One of the virtues of an Anglican based high school education; beyond the ugly kilts and ties, starting each morning with the daily office and an iron clad aversion to cabbage in any form, is a religious education that tended to the philosophically obscure. Most people covered a few bible verses and some of the more basic parts of the Catechism, I learned Anslem’s ontological proof for the existence of God and all about teleology.
Teleology for those of you who didn’t have my education (and may not twitch at the sight of cabbage) is a discussion of ends and attempts to relate function and purpose to those ends. You can trace it from Plato to Kant to Bertrand Russell’s critique, if you were so inclined. The long and short of it, at least for this post, is the notion that things have an end, and more than that, things happen in pursuit of that end. A must come before B and in some way, if C is the end, A and B contribute to C. Time is an arc and the events that happen in that arc move time along.
I’ve been thinking particularly of teleology in the last few days, mostly as I have been thinking of suffering, remembrance and anniversaries. I’ve been thinking about an iron truth in what ever way you want to define the arc of the universe – there are some things that never stop hurting.
Whatever Dan Savage might say, “it gets better” is a slogan and slogans are not necessarily truth. We might start by asking what “it” in the sentence is. Is “it” emotional pain from teasing or ridicule, or does the “it” simply refer to ability to cope? Do we ever get past the pain or do we simply, at least most of the time, incorporate the sorrow and regret into our lives in a way that is mostly weightless?
I thought of all of this in the context of a dear friend going through their own anniversary of remembrance and how it has been some time, at least an amount of time that society would expect things to be “better” and it really wasn’t better, and at least in that moment the friend was aware that it hurt as much as it did right at the start.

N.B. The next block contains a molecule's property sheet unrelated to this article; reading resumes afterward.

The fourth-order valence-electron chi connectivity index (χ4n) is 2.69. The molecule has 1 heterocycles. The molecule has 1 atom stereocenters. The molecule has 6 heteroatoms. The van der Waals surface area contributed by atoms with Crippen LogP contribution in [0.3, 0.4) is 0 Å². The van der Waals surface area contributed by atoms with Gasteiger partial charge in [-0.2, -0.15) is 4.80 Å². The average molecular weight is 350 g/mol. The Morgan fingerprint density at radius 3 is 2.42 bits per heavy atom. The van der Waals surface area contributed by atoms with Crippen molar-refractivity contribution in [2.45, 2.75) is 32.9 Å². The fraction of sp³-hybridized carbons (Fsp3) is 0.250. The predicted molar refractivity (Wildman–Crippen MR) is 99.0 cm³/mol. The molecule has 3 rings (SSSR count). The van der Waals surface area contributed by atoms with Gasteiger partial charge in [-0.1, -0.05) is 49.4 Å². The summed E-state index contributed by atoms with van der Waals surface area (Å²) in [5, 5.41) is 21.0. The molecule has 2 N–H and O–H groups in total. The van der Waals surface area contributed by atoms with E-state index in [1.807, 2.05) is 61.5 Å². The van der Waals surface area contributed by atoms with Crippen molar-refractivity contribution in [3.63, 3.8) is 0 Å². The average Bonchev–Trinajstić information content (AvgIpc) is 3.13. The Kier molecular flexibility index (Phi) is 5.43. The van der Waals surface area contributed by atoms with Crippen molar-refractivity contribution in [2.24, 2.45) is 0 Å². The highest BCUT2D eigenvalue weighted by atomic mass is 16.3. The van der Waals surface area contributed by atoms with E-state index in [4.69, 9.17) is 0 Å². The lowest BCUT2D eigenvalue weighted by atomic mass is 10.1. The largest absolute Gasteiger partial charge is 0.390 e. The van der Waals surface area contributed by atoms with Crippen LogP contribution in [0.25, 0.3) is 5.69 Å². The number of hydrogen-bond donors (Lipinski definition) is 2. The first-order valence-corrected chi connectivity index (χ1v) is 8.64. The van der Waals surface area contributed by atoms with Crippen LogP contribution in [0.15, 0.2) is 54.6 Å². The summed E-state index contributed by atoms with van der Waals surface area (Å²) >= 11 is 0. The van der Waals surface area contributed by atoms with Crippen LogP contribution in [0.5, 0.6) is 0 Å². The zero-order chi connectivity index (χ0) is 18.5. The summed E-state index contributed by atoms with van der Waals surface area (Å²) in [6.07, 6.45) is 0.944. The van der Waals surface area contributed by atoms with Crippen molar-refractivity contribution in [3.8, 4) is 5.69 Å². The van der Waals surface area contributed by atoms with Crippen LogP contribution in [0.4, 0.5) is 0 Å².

Which made me think of the notion of better. I used to try and substitute better for easier. It gets easier I would tell people, but that’s a lie. I’ve lived through 6 anniversaries of my son’s death and I assure you each of them has been a fresh hell. If there is any consolation to be had in any of those days, it’s that I have survived 6 of them and I expect that I will survive the 7th and all of the subsequent ones. As was pointed out to me by my friend, it’s not really like there’s any option, is there?
Easier never sat well with me either. It’s not easier. It was at least a short hand in my mind to what I’m trying to get to – that in my heart of heart’s I want the suffering to get better or easier because then I can ascribe an teleology to it. More than simply describing an arc of history, teleology appeals because it imputes meaning. If there is easier and better, there is some way of getting over suffering. More than that, if we can be said to “get over” suffering, it’s not a far leap to saying that suffering has some meaning. Suffering does something other than just wear us down.
That’s what we really want when we say better or easier. At least, it’s what I really want out of it. I really want to know that I am learning something in my suffering. I cannot and will not go so far as to say that suffering happens to teach us anything, but I don’t want it to be a complete waste. I want something out of this. I want to know that while I carried my son in my body and held him in my arms, I loved him. I want to know that after he left, the longing for him that is as much as part of me as my breath and the hurt that settled into me as deep as the marrow in my bones has some point. Some goodness and mercy came out of it. It wasn’t just a pointless, exhausting waste of pain I will always carry with me.
At the end of a long day while I carried my friend and his loss in my thoughts and my heart, and I hurt for him as I witnessed his pain, I realized this: there is no easier or better. It’s just hard. The kindest thing we can do is give space for that truth. It hurts now. It will always hurt. We can try and reason it away with teleology, but the hurt comes because we loved someone.
Easier or better are as useless and unpalatable as reasons as the cabbage at boarding school ever was.